During the early stage of your career you played in a couple of Progressive Metal/Progressive Metalcore bands, most notably Greek outfit Mask Of Prospero. During that time you released one EP and one full-length album. Did you do a lot of touring and what were your highlights during that time?

Eleni: My most notable band before Nervosa was Mask Of Prospero. Actually, we did not do that many tours together. Most of my touring have been with other bands, either as a session member or as a permanent member. For example, I toured with Ghost Season, which is one of my favorite bands. We played Alternative Metal and we toured around Eastern Europe, and all around Great Britain. With other bands as session member, we toured around Germany, Italy, Poland, Cyprus, mostly in Europe. Actually, I have never been outside of Europe. But yes, I have done plenty of tours in Europe. I actually cannot compare it to touring with Nervosa, because I have not toured with them yet. The types of tours I have done in my life are pretty small with five to ten shows per tour. The venues were pretty small. We were sleeping either in hostels or inside the Van. It was a lot of fun because it was not 100% professional, so we were like children running around and it was crazy fun. But I cannot compare it with professional touring I have to start touring with Nervosa to say something about that. Yeah, with Mask Of Prospero we did a lot of stuff, the second album is about to be released. I finished the work on that album and then I left Mask Of Prospero. We had a great time together.

In April 2020, I was left devastated when my favorite band Nervosa decided to split up and only founding member Prika Amaral was left. In May 2020, Prika introduced the new line-up. Eleni, you are part of the new line up, and since then, Nervosa never looked back and has been very active. How did it happen that you joined Nervosa and what was the process?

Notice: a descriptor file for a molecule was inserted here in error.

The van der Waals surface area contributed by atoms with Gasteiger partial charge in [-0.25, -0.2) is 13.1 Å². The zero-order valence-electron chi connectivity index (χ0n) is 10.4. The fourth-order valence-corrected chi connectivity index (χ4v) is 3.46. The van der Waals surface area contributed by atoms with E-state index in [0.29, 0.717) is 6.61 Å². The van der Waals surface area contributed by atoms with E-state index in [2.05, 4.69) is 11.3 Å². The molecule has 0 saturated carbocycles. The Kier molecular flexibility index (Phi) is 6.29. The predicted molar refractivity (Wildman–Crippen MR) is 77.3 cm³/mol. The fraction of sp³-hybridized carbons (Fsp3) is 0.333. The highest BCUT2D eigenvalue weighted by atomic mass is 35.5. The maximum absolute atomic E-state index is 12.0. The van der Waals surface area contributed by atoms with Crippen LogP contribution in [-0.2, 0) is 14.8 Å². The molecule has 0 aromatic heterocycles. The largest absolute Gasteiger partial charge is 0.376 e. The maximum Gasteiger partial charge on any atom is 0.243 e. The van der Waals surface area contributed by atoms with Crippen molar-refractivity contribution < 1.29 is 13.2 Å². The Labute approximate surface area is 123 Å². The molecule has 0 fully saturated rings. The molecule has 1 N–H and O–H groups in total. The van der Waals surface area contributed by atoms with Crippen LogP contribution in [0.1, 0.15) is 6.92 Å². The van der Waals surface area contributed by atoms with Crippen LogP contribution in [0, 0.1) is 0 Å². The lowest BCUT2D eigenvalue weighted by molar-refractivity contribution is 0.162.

Eleni: Prika found Mia Wallace \[the new bassist], Diva Satanica \[the new vocalist] and myself right after Fernanda Lira and Luana Dametto left the band. From what she told me, Prika quickly made up a list of the potential new members, one list for bass, one for vocals, and one for drums. She was looking for people, regardless of their country and origin that could fit in to Nervosa. I was on her drumming list because she had seen one of my Slipknot drum covers. She really liked it and still remembered me. So I made it in that list. And one day, all of a sudden, out of the blue, I received an email from Prika asking if I was interested in auditioning for Nervosa. I said yes of course. Since we both were in lockdown, we did the audition through Skype. There was no other choice. I played one song from the old Nervosa material, we did an interview and we spoke a lot. She wanted to get to know me, since we have to match as characters. After that, she told me that I am the new drummer of Nervosa. I did not expect that really, I was expecting to wait for one or two weeks. It was really quick. I think she liked something.

I personally was very excited by the new line-up. I have seen Mia Wallace with three different bands before, I listened to Diva Satanica before, and I was blown away by your drum playthrough of “Kill The Silence”. How did the fans react to the drastic line-up change?

Eleni: The reactions were extremely positive. We were expecting some hate comments, but actually the opposite happened. The reactions were 99% positive and the comments of the fans were beautiful. Everything felt really warm. Like it was the next natural step for Nervosa and the fans did not find it weird. Personal speaking, after my drum playthroughs were released, the reaction to that was even crazier. All the comments were positive. I guess, pretty much everyone liked them. So I have to say thank you to the fans for accepting me so quickly.

You have been in the studio over the summer to record the new NERVOSA album “Perpetual Chaos” which will be released on the 22nd of January via Napalm Records. You basically did not know the other band members and spent together 4 weeks locked away in a recording studio in Spain. How did you develop a relationship and understanding to the other band members and how did the recording process work?